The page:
ZURICH, April 19 (Reuters) - While Wall Street rivals feast off a boom in trading and deals, Credit Suisse is stuck in limbo.
The collapse of Archegos, a U.S. investment fund, has left the Swiss bank nursing an anticipated pretax loss of nearly $1 billion for the first quarter. That, plus the demise of another client, Greensill Capital, have triggered internal and external probes and the ousting of a swathe of executives.
Investors seeking clarity on what next for Credit Suisse’s investment bank, at the heart of the Archegos debacle, and its asset management division, which ran $10 billion in funds linked to Greensill, are unlikely to get final answers on Thursday, when the bank publishes first quarter results.
Chief Executive Thomas Gottstein has said that Credit Suisse’s incoming chairman, former Lloyd’s boss Antonio Horta-Osorio, will likely undertake a strategic review of the bank when he joins next month.
Buoyed by a boom in capital raising and deals, Credit Suisse was on the cusp of a bumper start to 2021 before a 4.4 billion franc ($4.77 billion) loss from Archegos.
Credit Suisse has emerged as the bank hardest-hit from its exposure to Archegos, which collapsed when it couldn’t meet margin calls. Analysts at JPMorgan say Credit Suisse may face another loss of around $400 million this quarter from unwinding Archegos-linked stocks.
Credit Suisse has declined to comment on the estimate.
Stripping out the 4.4 billion franc charge, the implied underlying pre-tax profit of around 3.5 billion francs would have represented the bank’s best quarter operationally in at least a decade.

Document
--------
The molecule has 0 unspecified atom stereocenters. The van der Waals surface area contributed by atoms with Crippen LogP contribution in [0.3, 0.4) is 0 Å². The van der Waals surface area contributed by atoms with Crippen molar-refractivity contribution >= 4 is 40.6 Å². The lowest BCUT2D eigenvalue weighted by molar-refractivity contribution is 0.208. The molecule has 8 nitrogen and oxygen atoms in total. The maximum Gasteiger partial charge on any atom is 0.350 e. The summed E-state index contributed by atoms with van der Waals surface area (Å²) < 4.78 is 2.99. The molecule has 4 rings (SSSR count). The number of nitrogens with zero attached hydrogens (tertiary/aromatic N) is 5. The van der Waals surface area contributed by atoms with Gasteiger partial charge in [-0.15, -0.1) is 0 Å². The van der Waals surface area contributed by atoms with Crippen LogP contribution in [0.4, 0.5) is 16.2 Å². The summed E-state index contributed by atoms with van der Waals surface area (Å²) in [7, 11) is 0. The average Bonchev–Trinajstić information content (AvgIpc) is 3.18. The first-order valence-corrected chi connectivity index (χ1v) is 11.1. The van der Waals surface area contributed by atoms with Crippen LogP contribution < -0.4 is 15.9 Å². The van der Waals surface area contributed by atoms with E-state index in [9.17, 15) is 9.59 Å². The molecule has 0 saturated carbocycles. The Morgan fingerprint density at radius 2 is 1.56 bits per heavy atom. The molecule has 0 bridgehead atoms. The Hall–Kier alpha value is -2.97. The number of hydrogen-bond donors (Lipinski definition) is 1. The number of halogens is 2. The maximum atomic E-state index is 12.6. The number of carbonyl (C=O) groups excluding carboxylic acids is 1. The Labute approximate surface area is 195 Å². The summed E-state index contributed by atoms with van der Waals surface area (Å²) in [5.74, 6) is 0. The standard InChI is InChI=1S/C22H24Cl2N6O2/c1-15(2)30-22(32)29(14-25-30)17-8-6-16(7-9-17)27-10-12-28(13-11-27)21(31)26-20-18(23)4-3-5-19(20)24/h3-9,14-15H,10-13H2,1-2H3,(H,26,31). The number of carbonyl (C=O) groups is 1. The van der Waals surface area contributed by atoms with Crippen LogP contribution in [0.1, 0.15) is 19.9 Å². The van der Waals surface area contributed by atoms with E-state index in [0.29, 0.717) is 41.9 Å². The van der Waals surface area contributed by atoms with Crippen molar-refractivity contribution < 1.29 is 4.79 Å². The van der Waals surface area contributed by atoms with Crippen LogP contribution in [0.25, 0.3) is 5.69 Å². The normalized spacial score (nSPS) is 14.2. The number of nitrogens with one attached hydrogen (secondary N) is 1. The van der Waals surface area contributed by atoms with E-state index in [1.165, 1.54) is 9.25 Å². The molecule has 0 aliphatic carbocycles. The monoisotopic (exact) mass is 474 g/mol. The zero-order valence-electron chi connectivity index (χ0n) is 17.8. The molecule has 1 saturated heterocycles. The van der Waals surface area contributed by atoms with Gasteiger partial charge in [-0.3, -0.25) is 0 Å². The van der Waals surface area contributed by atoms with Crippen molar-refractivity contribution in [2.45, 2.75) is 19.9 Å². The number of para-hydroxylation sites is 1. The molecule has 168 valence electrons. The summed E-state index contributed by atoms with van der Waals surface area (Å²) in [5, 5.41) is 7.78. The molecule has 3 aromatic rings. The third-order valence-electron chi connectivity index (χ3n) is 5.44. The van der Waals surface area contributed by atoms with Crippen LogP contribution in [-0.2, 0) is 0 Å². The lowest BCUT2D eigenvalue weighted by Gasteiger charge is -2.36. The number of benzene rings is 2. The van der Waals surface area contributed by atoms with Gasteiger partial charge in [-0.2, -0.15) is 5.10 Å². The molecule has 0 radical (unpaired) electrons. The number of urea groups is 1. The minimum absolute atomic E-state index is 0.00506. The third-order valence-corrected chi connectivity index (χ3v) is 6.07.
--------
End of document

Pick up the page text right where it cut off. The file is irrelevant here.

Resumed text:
U.S. rivals, some of which were quicker to exit trading positions as Archegos collapsed, produced forecast-beating profits. Goldman Sachs’ first quarter net income rose nearly sixfold. Morgan Stanley reported a 150% jump in profit despite disclosing an almost $1 billion loss from Archegos.
Credit Suisse shareholders, meanwhile, are facing a slashed dividend, halted share buybacks and a share price down 15% so far this year.
The bank has said further buybacks will have to wait until it returns capital to target ratios and is able to restore its dividend.
The Financial Times reported last week the group had slashed costs through bonus cuts and other one-off items.
While the move helped bolster capital it could hurt the bank’s franchise.
Widespread departures are a real worry for management, one source familiar with the bank’s operations told Reuters.
“You have many areas which likely performed exceptionally well in the first quarter, and bankers expect to be paid for exceptional performance. So this becomes a major issue for staff retention,” Vontobel analyst Andreas Venditti said. “The options are limited: either they face the risk of losing staff, or they have to make up for this gap with higher accruals in the remaining three quarters.”
Credit Suisse declined to comment.
It had previously aimed for a common equity tier 1 ratio of at least 12.5% for the first half of 2021, but now expects a first quarter ratio of at least 12%.
“The big question Credit Suisse will have to discuss this week is: what will FINMA impose in terms of stricter capital requirements, as they did in 2011 with UBS?” Venditti said.
FINMA, Switzerland’s financial supervisor, declined comment.
In 2011, when rival UBS suffered a $2.3 billion loss over rogue trades executed by a London-based employee, FINMA imposed capital restrictions and requested UBS bulk up on capital to back its operational risks.
Venditti said he expected to see an RWA inflation at Credit Suisse from the second quarter.
That would give the bank less room for manoeuvre in its handling of disgruntled fund investors seeking payout after the Greensill debacle, he said, while also posing a potential drag to future earnings during a period of record deal-making and roaring trading.
Credit Suisse still faces questions over how it will address $2.3 billion at-risk funds that it is seeking to return to investors following the collapse of its Greensill-linked supply chain finance funds.
It has, so far, distributed $4.8 billion to clients.
$1 = 0.9234 Swiss francs Reporting by Brenna Hughes Neghaiwi; additional reporting by Matt Scuffham and Oliver Hirt: editing by Carmel Crimmins